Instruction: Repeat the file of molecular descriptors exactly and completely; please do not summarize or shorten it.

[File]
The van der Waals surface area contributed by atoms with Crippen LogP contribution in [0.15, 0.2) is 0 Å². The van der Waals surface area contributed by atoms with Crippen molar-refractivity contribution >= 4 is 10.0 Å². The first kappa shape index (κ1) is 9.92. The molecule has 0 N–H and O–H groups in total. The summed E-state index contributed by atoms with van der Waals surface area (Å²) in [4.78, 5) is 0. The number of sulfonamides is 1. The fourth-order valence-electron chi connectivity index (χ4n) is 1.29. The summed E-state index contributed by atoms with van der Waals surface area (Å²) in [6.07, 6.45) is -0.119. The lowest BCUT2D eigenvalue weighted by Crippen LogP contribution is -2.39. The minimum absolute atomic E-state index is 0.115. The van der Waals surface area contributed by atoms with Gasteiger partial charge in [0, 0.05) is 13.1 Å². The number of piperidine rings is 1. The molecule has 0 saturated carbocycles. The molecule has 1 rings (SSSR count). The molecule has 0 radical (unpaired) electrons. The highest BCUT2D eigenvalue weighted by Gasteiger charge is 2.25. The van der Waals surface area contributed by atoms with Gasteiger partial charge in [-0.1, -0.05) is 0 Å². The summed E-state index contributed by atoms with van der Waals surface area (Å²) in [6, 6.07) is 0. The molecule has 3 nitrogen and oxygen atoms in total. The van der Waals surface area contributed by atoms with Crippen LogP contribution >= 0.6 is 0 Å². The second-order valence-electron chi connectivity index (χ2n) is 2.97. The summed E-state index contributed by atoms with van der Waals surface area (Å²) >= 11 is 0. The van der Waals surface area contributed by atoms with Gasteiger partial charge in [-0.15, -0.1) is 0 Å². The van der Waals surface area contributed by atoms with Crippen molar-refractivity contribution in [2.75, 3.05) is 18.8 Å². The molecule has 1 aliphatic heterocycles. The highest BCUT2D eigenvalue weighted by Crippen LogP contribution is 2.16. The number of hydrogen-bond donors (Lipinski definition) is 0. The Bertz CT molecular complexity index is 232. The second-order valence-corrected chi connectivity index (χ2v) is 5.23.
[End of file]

The van der Waals surface area contributed by atoms with Crippen LogP contribution in [0.15, 0.2) is 0 Å². The van der Waals surface area contributed by atoms with Crippen molar-refractivity contribution >= 4 is 10.0 Å². The first kappa shape index (κ1) is 9.92. The molecule has 0 N–H and O–H groups in total. The summed E-state index contributed by atoms with van der Waals surface area (Å²) in [4.78, 5) is 0. The number of sulfonamides is 1. The fourth-order valence-electron chi connectivity index (χ4n) is 1.29. The summed E-state index contributed by atoms with van der Waals surface area (Å²) in [6.07, 6.45) is -0.119. The lowest BCUT2D eigenvalue weighted by Crippen LogP contribution is -2.39. The minimum absolute atomic E-state index is 0.115. The van der Waals surface area contributed by atoms with Gasteiger partial charge in [0, 0.05) is 13.1 Å². The number of piperidine rings is 1. The molecule has 0 saturated carbocycles. The molecule has 1 rings (SSSR count). The molecule has 0 radical (unpaired) electrons. The highest BCUT2D eigenvalue weighted by Gasteiger charge is 2.25. The van der Waals surface area contributed by atoms with Gasteiger partial charge in [-0.1, -0.05) is 0 Å². The summed E-state index contributed by atoms with van der Waals surface area (Å²) in [6, 6.07) is 0. The molecule has 3 nitrogen and oxygen atoms in total. The van der Waals surface area contributed by atoms with Crippen LogP contribution >= 0.6 is 0 Å². The second-order valence-electron chi connectivity index (χ2n) is 2.97. The summed E-state index contributed by atoms with van der Waals surface area (Å²) >= 11 is 0. The van der Waals surface area contributed by atoms with Gasteiger partial charge in [-0.15, -0.1) is 0 Å². The van der Waals surface area contributed by atoms with Crippen molar-refractivity contribution in [2.75, 3.05) is 18.8 Å². The molecule has 1 aliphatic heterocycles. The highest BCUT2D eigenvalue weighted by Crippen LogP contribution is 2.16. The number of hydrogen-bond donors (Lipinski definition) is 0. The Bertz CT molecular complexity index is 232. The second-order valence-corrected chi connectivity index (χ2v) is 5.23.